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This is the second volume of a series on American public policy in relationship to economic life prepared through the Brookings Institution and published by it. In this volume the major portion of the discussion concerns government and the special treatment of private enterprise. One chapter deals with the activities of the government in the field of foods and drugs. There are also chapters on public relief and on social security. In their concluding observations the authors incline to the view that "our economy has reached a stage which is denominated as 'mature' and that as a result there is no longer any hope that we shall be able to come near the full employment of our productive resources without a continuous program of extensive public spending designed specifically to promote the utilization of idle men and plant." They recognize that it has not been demonstrated by economic analysis or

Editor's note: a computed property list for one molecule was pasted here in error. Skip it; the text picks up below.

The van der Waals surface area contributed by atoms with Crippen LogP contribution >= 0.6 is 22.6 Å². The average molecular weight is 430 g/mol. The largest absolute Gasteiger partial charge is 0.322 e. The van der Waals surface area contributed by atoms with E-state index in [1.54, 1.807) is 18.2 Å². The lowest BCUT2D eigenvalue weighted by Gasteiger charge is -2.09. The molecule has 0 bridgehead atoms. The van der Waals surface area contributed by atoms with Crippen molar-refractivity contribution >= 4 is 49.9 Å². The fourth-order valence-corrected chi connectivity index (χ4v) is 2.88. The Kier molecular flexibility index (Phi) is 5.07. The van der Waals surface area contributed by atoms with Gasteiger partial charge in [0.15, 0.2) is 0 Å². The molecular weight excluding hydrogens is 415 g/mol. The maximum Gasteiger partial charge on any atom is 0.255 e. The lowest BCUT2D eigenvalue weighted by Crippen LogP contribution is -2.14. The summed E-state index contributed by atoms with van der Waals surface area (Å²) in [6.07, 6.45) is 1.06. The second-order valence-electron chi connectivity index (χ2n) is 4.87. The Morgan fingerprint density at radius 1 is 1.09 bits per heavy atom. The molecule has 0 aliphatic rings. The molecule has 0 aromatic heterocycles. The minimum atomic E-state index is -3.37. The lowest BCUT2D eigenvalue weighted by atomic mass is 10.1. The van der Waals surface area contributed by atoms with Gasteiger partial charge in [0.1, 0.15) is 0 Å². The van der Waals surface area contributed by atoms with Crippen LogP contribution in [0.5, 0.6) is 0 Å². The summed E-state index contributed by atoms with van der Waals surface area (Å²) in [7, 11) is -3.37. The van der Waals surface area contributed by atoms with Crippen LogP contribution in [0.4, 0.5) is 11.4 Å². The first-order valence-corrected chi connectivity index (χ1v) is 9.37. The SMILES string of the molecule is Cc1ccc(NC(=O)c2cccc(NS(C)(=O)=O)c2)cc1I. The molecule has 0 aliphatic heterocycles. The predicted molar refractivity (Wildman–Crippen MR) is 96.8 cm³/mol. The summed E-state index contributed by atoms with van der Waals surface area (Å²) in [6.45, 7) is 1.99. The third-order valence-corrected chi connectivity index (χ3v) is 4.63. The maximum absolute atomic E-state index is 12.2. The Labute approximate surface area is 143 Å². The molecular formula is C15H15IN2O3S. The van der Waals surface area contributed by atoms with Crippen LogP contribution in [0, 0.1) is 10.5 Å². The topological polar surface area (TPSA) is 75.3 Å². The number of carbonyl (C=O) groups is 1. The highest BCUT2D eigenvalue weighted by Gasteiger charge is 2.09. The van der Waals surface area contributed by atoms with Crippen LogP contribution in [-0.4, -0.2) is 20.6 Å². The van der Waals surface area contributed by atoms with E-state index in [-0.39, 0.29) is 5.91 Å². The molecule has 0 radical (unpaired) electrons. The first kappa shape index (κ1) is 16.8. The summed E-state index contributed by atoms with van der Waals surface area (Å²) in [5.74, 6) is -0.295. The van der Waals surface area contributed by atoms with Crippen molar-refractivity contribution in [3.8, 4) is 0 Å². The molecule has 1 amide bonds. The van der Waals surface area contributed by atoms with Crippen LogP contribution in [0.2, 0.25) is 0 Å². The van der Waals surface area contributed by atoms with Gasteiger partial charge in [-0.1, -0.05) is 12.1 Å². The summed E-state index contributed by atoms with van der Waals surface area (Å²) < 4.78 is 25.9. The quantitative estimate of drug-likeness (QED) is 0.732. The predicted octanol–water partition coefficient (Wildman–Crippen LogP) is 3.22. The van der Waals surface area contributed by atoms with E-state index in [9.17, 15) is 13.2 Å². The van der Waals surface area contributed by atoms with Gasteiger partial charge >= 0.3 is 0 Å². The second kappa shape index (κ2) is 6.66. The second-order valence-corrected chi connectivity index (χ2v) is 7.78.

Government and Economic Life: Development and Current Issues of American Public Policy. Volume II. JAMA. 1940;115(26):2306. doi:10.1001/jama.1940.02810520068036